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Angelica Harper, Tim Mather, Anh Le, Anthony Burgett, Gennadiy P Moiseyev, John Moore, Jody A Summers Rada; Characterization of a novel retinaldehyde dehydrogenase selective inhibitor. Invest. Ophthalmol. Vis. Sci. 201657(12):.
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© ARVO (1962-2015); The Authors (2016-present)
Despite continued research on the regulation of eye size and refraction, no pharmaceutical approaches have proven effective in deterring the progression of myopia. Recently, retinaldehyde dehydrogenase 2 (RALDH2) has been identified as a potential therapeutic target for the control of postnatal ocular growth. The objective in the present study was to use an intelligent-drug design approach to develop a RALDH2-selective inhibitor to further examine the role of RALDH2 in myopia.
MoleGro virtual docking software was used to dock the theoretical structure of dichloro-all-trans-retinone (DAR) into structural models of chick RALDH2 and human ALDH2. DAR was synthesized by a modified dihalomethyllithium approach. Selectivity of DAR was determined in vitro using NADH assays with recombinant RALDH2 and hu-ALDH2. The effect of DAR on retinoic acid (RA) synthesis in choroidal lysates was determined by an in vitro RA synthesis assay with HPLC quantification of synthesized RA. Toxicity on scleral tissue was measured with a proteoglycan (PG) synthesis assay.
Docking of the theoretical structure of DAR suggested selectivity to RALDH2 (MolDock score: -71.92±6.83) compared to hu-ALDH2 (MolDock score: 14.41±17.98). In vitro fluorescence assays indicated that DAR inhibited RALDH2 activity in a dose dependent manner (25% inhibition with 10 uM, p< 0.01; 48% inhibition with 50 uM, p< 0.001). DAR had no significant inhibitory effect on hu-ALDH2 activity. Further, 5 μM DAR significantly inhibited RA synthesis in choroidal lysates isolated from chick eyes recovering from induced myopia (p< 0.01; n=4). When toxicity of DAR was examined on scleral tissue, 10 μM DAR was less inhibitory on PG synthesis as compared with a non-specific inhibitor (WIN 18446) at the same concentration (p< 0.05; n=10).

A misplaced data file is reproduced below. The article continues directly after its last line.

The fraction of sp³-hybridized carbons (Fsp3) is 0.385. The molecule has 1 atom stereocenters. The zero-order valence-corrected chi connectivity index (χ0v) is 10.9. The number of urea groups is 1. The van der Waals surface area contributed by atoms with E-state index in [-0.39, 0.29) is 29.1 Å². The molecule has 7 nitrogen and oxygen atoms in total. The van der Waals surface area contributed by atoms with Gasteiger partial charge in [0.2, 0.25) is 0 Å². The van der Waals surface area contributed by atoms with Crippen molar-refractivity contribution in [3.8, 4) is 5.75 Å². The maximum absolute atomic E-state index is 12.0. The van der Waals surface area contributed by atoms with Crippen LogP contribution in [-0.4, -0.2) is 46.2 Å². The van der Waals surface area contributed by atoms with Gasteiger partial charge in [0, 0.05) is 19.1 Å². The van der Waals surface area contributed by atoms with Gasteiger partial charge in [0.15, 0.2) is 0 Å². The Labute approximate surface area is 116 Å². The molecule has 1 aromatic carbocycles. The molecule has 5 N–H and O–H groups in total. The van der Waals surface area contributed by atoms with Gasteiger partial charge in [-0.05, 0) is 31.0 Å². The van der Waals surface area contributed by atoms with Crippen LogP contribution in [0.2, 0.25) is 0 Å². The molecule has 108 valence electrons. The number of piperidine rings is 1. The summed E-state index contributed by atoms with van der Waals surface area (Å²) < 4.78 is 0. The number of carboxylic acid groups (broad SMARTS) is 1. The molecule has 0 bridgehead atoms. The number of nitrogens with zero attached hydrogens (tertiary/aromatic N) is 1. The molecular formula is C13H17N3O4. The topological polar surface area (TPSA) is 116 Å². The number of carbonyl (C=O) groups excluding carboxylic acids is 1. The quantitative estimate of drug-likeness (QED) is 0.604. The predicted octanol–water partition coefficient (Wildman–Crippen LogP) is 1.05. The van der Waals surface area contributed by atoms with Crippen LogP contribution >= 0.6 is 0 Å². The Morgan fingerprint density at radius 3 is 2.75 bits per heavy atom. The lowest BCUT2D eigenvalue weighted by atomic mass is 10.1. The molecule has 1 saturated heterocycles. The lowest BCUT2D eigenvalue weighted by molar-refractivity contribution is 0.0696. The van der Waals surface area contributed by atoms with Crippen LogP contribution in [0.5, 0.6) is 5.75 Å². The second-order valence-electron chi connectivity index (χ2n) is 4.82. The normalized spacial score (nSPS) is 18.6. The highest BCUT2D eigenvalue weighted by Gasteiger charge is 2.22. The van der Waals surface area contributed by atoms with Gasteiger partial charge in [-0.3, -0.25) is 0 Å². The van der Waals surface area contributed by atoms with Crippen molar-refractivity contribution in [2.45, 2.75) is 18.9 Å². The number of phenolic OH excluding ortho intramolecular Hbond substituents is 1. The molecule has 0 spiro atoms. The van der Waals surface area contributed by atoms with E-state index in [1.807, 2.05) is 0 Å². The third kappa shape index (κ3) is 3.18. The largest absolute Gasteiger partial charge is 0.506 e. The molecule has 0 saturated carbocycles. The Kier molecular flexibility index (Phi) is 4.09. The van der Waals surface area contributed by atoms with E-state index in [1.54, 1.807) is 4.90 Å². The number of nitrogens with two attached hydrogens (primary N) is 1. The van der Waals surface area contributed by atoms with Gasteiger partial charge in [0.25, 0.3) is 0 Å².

We have developed a RALDH-selective inhibitor, dichloro-all-trans-retinone. The results obtained from this study will allow us to further investigate the role of RALDH2 in postnatal eye growth through future in vitro and in vivo studies and may lead to the development of an effective inhibitor to slow the progression of myopia.
This is an abstract that was submitted for the 2016 ARVO Annual Meeting, held in Seattle, Wash., May 1-5, 2016.
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